Sasha Magee

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Sasha Magee


Sasha Magee is a San Francisco activist. He is a developer at 18F, where he works on software projects that help people interact with the government more pleasantly and efficiently.

Sasha has spent the past two decades working in the tech industry, most recently at a children’s book startup. Before that, he alternated working for Adobe and for himself.

He joined 18F because he deeply believes in helping the government work best for those who need it most.

“I’m currently working on an immigration project, and I hope to help make what is many people’s first experience with the U.S. government a positive one,” he says.[1]

1996 May Day

A May Day greeting page was included in the Special May Day 1966 Supplement of the People's Weekly World.[2]

"May Day greetings to workers everywhere. Organize to defeat the right on November 5!" - Northern California Friends of the People's Weekly World

Sasha Magee put his name to the greeting.

1997 May Day

In People's Weekly World, May Day Special Supplement, Section J, 1997 an advertisement was placed "Solidarity with workers everywhere in their struggles for a better life for all! from Northern California Friends of the People's Weekly World/Nuestri Mundo:

Signatories included Sasha Magee.

Left in SF

In 2008, Left in SF was a website by several members of the economic left in San Francisco. "We focus on San Francisco and California politics and issues, but take on national and international issues at times."

Contributors:

  • Robert Haaland is a political organizer for SEIU Local 790, a member of the San Francisco Democratic County Central Committee, and a former candidate for District 5 Supervisor.
  • Saskia Traill works on child care policy and has served as treasurer for several political campaigns.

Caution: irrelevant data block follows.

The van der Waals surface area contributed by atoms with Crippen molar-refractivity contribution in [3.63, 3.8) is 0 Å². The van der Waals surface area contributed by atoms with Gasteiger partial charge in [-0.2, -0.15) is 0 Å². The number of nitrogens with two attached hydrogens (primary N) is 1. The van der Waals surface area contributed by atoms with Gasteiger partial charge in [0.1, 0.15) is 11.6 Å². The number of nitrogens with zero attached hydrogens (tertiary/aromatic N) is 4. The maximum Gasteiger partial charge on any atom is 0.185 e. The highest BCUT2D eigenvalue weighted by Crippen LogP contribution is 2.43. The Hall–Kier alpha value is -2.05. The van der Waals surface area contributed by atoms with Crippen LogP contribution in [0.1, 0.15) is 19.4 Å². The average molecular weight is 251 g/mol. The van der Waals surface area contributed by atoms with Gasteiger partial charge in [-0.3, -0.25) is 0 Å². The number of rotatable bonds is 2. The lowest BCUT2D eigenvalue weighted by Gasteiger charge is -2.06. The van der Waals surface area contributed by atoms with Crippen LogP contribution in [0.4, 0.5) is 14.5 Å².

• Larry Roberts is a queer cultural activist and event producer.
  • Sasha Magee is an activist and media agitator.
  • Kim Knox is an education activist and the author/editor of several science books for elementary and middle school students and teachers. Kim is the VP for Fundraising at John Muir Elementary School, State Legislation Advocate for 2nd District PTA (San Francisco), and the treasurer of the Richmond Democratic Club. [3]

District Elections in SF: How Do “We the People” Become the Driving Force?

Circa 2010 at Center for Political Education. With community and labor organizers, N’Tanya Lee (Coleman Advocates for Children and Youth), Calvin Welch (Housing Justice), Maria Guillen (SEIU) and activist Sasha Magee.

Progressives who fought for San Francisco’s District Elections in the 1970s and again in the 2000s, focused not on individual candidates – but on the broader movement for building grassroots power, developing people’s consciousness, and creating democratic structures to keep officials accountable.
District Elections in San Francisco – How do “We the People” become the driving force?, will trace the history of district elections that brought Harvey Milk to prominence in the 70s, and will look at the district town hall meetings and citywide Community Congresses, structures that developed an agenda and demands which elected officials had to respond to. In the context of the city’s current budget crisis, labor and community organizers will engage in a lively debate on how we can continue to build on the progressive gains of the 2008 elections, and fight for elected officials to follow the lead of the people.[4]

References

  1. 18F bio
  2. Special May Day 1966 Supplement of the People's Weekly World, P. L.
  3. http://www.sodahead.com/united-states/how-many-times-have-you-heard-these-words-when-discussing-racial-topics-or-inequalities/question-129115/ SodaHead How many times have you heard these words when discussing racial topics or inequalities. by Chocolat-In the universe I trust. Posted August 06, 2008]
  4. CPE Recent Activities